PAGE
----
To anybody striving to keep and to live by the Catholic Faith amidst today’s soft global apostasy, the occasion for thankfulness is clear. Ever since Vatican II, the official Church has been in a state of collapse which is still going on, because the leading churchmen are clinging to the novelties of that Council by which man is to be put in the place of God. So the Catholic people are still being misled, and the pyramidal structure of God’s Church is crumbling from top to bottom.

Therefore for a devout but pyramidally-minded churchman to see the need for a minor counter-pyramid to be constructed within the falling ruins of the major pyramid was a first miracle. For him to succeed in erecting that minor pyramid beneath the papal weight of the collapsing major pyramid was a second miracle. And for the Archbishop’s successors to have upheld the minor pyramid for nearly 20 years since his death, is a third miracle. Now the SSPX has no monopoly on the defence of the Faith – God forbid! – but it has for many years up to today been the backbone of that defence. We owe boundless thanks to God for his goodness to every one of us that understands what a gift the SSPX has been.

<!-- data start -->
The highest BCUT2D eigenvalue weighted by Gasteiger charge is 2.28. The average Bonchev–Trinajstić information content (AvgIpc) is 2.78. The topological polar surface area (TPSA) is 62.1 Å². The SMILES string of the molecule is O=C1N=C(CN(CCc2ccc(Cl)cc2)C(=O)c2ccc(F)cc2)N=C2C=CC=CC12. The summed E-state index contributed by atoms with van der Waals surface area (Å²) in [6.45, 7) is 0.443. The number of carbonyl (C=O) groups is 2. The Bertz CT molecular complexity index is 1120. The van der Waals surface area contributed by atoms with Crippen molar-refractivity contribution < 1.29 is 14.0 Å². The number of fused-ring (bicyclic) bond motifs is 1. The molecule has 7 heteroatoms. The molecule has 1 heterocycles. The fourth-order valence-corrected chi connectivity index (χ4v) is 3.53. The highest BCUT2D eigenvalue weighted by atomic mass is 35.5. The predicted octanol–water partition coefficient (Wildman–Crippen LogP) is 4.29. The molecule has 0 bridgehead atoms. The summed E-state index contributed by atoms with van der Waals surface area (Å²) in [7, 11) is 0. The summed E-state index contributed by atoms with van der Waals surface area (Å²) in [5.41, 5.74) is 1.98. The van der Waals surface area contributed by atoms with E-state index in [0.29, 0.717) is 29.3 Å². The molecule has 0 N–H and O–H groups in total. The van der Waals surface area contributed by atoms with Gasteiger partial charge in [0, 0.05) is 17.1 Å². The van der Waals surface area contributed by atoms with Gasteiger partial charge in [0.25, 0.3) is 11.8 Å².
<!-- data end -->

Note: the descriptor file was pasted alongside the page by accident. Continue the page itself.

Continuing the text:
But we must also be wary. Father Barrielle (1897–1983) was the Spiritual Director at the SSPX’s first seminary at Econe in Switzerland from its early days, and I can remember how often he quoted words of his beloved master, Father Vallet (1883 -1947), great preacher of the Spiritual Exercises of St Ignatius, and moulder of them in that five-day form so profitable to followers of the SSPX all over the world – through their transmission to SSPX seminarians by Fr. Barrielle. Fr. Vallet studied the Exercises and their history deeply, and one thing he observed was that if any Congregation was founded to preach the Exercises and did so successfully, then within a certain space of time the Devil would succeed in diverting, distracting or destroying that Congregation. What space of time, according to Fr. Vallet, as quoted by Fr. Barrielle? “Forty years”!

Now preaching the Exercises is not the SSPX’s only apostolate, so it may hope to be spared that concentrated attention of the Devil? On the contrary! If that minor pyramid is still the backbone of the defence of the Faith amidst the ruins of the Church crumbling all around, it can only be the object of his super-concentrated attention! Let all of us beware, and – because of that pyramidal structure of the Church – let us especially include in our gentle prayers the leaders of the SSPX.

Kyrie eleison.

Interior Cave

Interior Cave posted in Eleison Comments on October 23, 2010

Visiting Subiaco put me in mind of two lines of Latin verse which situate in succession four founders of great religious Orders in the Church. Besides sweeping over three quarters of Church history, the lines also suggest why so many a Catholic soul today is hanging onto the Faith by its finger-tips.